Spanish President Mariano Rajoy and German Chancellor Angela Merkel held a joint press conference on Monday in Berlin, during which the Chancellor assured she had not lost confidence in the governing Spanish People’s Party, which currently faces corruption allegations.
“We have a relation of full trust in the Spanish government... I have the impression that the whole Spanish government is working to drive down unemployment, to push through structural reforms,” the Chancellor said.
Mariano Rajoy assured that his government is stable and that the People’s Party might take legal action against those who leaked documents which allegedly prove that the party received undeclared money.
Later the Spanish president went on to describe the reforms already implemented in order to halt the debt crisis and said that new measures, aimed at boosting growth, will be announced shortly. Angela Merkel expressed confidence that the reforms will soon “bear fruit” and promised cooperation on bringing down youth unemployment in Spain by facilitating internships and apprenticeships in Germany for young Spaniards.
Spanish economy deteriorates further as unemployment rises again in January
The Spanish economy continued to deteriorate at the beginning of 2013 as the latest employment numbers, published today by the country’s Labor Ministry reveal. The jobless figure hit a new record high in January, with 132.055 new unemployed which gives a total number of 4.980.778.
The services sector accounts for 82% of the new unemployed, 8.15% for the agricultural sector, 1.43% for the industrial sector and 0.46% for construction. Also, the number of Social Security holders dropped by 263.243.
Following the release of the unemployment numbers the Spanish risk premium was at 359 points, the 10-year benchmark bond yield at 5.3% and IBEX fell by 0.19%.
French FinMin: Euro too strong
French Finance Minister Pierre Moscovici said in an interview for France 2 television on Sunday that in his opinion the euro was perhaps too strong, boosted last week by signs of improvement in Eurozone’s economic situation as well as the latest decent US NFP report.
Moscovici was worried the currency’s excessive strength might hurt exports. He nevertheless added that he is confident about the French economy and that the 0.8% growth target, established for 2013, could be reached.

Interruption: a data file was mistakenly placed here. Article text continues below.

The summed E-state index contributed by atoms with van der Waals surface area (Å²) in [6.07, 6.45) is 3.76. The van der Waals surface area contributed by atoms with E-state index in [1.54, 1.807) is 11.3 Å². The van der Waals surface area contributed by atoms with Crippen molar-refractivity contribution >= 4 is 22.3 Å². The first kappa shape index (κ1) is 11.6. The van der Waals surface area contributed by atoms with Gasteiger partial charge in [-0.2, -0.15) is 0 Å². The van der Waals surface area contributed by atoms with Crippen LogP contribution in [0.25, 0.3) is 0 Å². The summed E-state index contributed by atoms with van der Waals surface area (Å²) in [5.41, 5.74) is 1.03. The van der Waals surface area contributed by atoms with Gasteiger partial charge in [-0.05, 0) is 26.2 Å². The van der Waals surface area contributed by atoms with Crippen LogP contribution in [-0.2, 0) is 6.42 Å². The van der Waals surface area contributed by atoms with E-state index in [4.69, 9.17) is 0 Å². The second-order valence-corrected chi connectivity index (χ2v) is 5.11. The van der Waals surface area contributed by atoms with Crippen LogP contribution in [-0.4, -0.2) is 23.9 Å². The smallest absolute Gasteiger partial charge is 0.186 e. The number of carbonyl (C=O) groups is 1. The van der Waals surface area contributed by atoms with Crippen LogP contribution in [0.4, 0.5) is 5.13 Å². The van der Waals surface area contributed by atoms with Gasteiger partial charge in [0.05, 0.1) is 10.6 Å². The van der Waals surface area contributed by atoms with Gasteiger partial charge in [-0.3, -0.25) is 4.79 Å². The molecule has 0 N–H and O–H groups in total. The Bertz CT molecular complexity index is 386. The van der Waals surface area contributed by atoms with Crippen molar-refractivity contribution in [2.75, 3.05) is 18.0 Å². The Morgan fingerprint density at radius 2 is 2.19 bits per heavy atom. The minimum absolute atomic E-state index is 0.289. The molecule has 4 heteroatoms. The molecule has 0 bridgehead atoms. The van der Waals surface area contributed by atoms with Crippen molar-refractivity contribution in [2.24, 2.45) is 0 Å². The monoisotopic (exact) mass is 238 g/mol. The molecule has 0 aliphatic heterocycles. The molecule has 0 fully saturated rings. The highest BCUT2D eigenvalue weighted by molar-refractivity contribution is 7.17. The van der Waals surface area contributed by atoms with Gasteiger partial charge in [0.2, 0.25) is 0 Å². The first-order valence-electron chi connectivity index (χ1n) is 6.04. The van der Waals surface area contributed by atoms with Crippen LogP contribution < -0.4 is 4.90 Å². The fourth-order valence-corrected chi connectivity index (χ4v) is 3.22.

Moscovici’s comments caused the euro to drop against the dollar to $1.3597.
Spanish PM faces calls to resign; scandal to destabilize Europe's calm waters?
Spanish Prime Minister Mariano Rajoy continues to face growing criticism after the scandal which hit his party earlier last week, in which allegations were made about illegal payments received by himself and what appear to be a very large list of members from the party he presides.
As it is logical on the political circus, it only took a few days until the main Socialist opposition party asked the Prime Minister to step down. As Bloomberg reports, citing opposition leader Alfredo Perez Rubalcaba during a press conference on Sunday, only a day after Rajoy also made a public appearance to remain still on denial:
Rubalcaba: “Rajoy should resign to make way for another prime minister who can re-establish the strength, credibility and stability that Spain needs,” “Spain needs a strong, credible, and trustworthy government.”
Rajoy said: "If someone believes that because of this harassment that I’ll lose spirit or abandon the task given to me by the Spanish people, then they are wrong. This government has set itself a task and I assure you it won’t be sidetracked.”
The data unveiled by the top selling Spanish newspaper El Pais over alleged illegal donations to key political figures such as Rajoy has sparkled a very tense environment.
The numbers published by El Pais show payments over an 11-year period to Mariano Rajoy worth around 25,000 euros each year from a private fund set up by Barcenas, former PP Treasure and main person accused in the scandal.
From Bloomberg: “In a recession of this magnitude, the worst thing that can happen to the Spanish economy is a political scandal,” said Jose Carlos Diez, chief economist at Intermoney SA in Madrid. “This is a theme that is going to be in the spotlight for a while and could undermine investor confidence if not addressed quickly.”
At present, surveys carried out by Metroscopia in recent days suggest that support towards Rajoy's ruling party is the lowest in the party’s history due to the economic turbulence and the evident corruption to the bone from the party.
There is even some vague chatter that a potential coup to expel the current government is being prepared through a technocratic formation offensive from people within the very same PP party with close links to Euro technocrats and bankers.
As explained in De Verdad by Joan Arnau Digital, when "two strong Spanish newspapers such as El Mundo and El País-authoritative voice of the oligarchy and hegemony - publish on the front page news like this, capable of causing a political earthquake, somebody and someone important must be looking to profit from the scandal."